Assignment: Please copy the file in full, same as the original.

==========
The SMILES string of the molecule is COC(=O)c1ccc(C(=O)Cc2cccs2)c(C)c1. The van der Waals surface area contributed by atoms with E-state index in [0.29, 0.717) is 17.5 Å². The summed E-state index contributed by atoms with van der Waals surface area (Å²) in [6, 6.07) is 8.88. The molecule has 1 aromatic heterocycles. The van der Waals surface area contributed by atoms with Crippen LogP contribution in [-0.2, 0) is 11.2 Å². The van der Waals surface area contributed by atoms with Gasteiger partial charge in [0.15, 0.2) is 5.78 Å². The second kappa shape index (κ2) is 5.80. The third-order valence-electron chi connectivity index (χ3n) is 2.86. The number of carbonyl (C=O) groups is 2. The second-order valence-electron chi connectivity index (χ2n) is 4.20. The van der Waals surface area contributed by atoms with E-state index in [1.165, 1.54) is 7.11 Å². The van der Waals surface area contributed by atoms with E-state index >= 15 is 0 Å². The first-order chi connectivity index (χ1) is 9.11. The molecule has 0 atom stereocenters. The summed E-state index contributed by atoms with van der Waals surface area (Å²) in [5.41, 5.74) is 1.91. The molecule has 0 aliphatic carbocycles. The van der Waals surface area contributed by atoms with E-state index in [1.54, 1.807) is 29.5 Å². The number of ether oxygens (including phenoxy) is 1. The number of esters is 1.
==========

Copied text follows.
The SMILES string of the molecule is COC(=O)c1ccc(C(=O)Cc2cccs2)c(C)c1. The van der Waals surface area contributed by atoms with E-state index in [0.29, 0.717) is 17.5 Å². The summed E-state index contributed by atoms with van der Waals surface area (Å²) in [6, 6.07) is 8.88. The molecule has 1 aromatic heterocycles. The van der Waals surface area contributed by atoms with Crippen LogP contribution in [-0.2, 0) is 11.2 Å². The van der Waals surface area contributed by atoms with Gasteiger partial charge in [0.15, 0.2) is 5.78 Å². The second kappa shape index (κ2) is 5.80. The third-order valence-electron chi connectivity index (χ3n) is 2.86. The number of carbonyl (C=O) groups is 2. The second-order valence-electron chi connectivity index (χ2n) is 4.20. The van der Waals surface area contributed by atoms with E-state index in [1.165, 1.54) is 7.11 Å². The van der Waals surface area contributed by atoms with E-state index >= 15 is 0 Å². The first-order chi connectivity index (χ1) is 9.11. The molecule has 0 atom stereocenters. The summed E-state index contributed by atoms with van der Waals surface area (Å²) in [5.41, 5.74) is 1.91. The molecule has 0 aliphatic carbocycles. The van der Waals surface area contributed by atoms with E-state index in [1.54, 1.807) is 29.5 Å². The number of ether oxygens (including phenoxy) is 1. The number of esters is 1.